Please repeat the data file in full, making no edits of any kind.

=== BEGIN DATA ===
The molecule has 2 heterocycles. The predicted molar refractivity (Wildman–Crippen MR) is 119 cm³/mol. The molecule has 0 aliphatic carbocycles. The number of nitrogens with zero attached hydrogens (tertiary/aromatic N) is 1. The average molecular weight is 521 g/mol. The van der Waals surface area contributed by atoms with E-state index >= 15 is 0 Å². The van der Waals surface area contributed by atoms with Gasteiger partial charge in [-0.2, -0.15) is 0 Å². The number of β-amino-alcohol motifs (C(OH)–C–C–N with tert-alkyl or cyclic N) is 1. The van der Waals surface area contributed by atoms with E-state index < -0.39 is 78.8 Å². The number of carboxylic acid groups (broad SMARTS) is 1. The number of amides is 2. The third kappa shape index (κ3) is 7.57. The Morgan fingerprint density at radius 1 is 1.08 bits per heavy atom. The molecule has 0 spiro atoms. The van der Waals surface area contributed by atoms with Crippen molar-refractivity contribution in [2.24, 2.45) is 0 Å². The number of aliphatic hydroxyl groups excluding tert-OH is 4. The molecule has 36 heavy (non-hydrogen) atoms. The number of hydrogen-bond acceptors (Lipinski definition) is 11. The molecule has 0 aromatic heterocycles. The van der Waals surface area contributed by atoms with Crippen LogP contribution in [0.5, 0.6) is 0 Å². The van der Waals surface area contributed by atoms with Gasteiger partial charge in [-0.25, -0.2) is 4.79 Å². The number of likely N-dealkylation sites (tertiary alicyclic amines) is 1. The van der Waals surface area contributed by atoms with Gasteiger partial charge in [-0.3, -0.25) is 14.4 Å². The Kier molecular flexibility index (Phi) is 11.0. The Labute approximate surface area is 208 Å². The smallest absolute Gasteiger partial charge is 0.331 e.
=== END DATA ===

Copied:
The molecule has 2 heterocycles. The predicted molar refractivity (Wildman–Crippen MR) is 119 cm³/mol. The molecule has 0 aliphatic carbocycles. The number of nitrogens with zero attached hydrogens (tertiary/aromatic N) is 1. The average molecular weight is 521 g/mol. The van der Waals surface area contributed by atoms with E-state index >= 15 is 0 Å². The van der Waals surface area contributed by atoms with Gasteiger partial charge in [-0.2, -0.15) is 0 Å². The number of β-amino-alcohol motifs (C(OH)–C–C–N with tert-alkyl or cyclic N) is 1. The van der Waals surface area contributed by atoms with E-state index < -0.39 is 78.8 Å². The number of carboxylic acid groups (broad SMARTS) is 1. The number of amides is 2. The third kappa shape index (κ3) is 7.57. The Morgan fingerprint density at radius 1 is 1.08 bits per heavy atom. The molecule has 0 spiro atoms. The van der Waals surface area contributed by atoms with Crippen molar-refractivity contribution in [2.24, 2.45) is 0 Å². The number of aliphatic hydroxyl groups excluding tert-OH is 4. The molecule has 36 heavy (non-hydrogen) atoms. The number of hydrogen-bond acceptors (Lipinski definition) is 11. The molecule has 0 aromatic heterocycles. The van der Waals surface area contributed by atoms with Crippen LogP contribution in [0.5, 0.6) is 0 Å². The van der Waals surface area contributed by atoms with Gasteiger partial charge in [-0.25, -0.2) is 4.79 Å². The number of likely N-dealkylation sites (tertiary alicyclic amines) is 1. The van der Waals surface area contributed by atoms with Gasteiger partial charge in [-0.3, -0.25) is 14.4 Å². The Kier molecular flexibility index (Phi) is 11.0. The Labute approximate surface area is 208 Å². The smallest absolute Gasteiger partial charge is 0.331 e.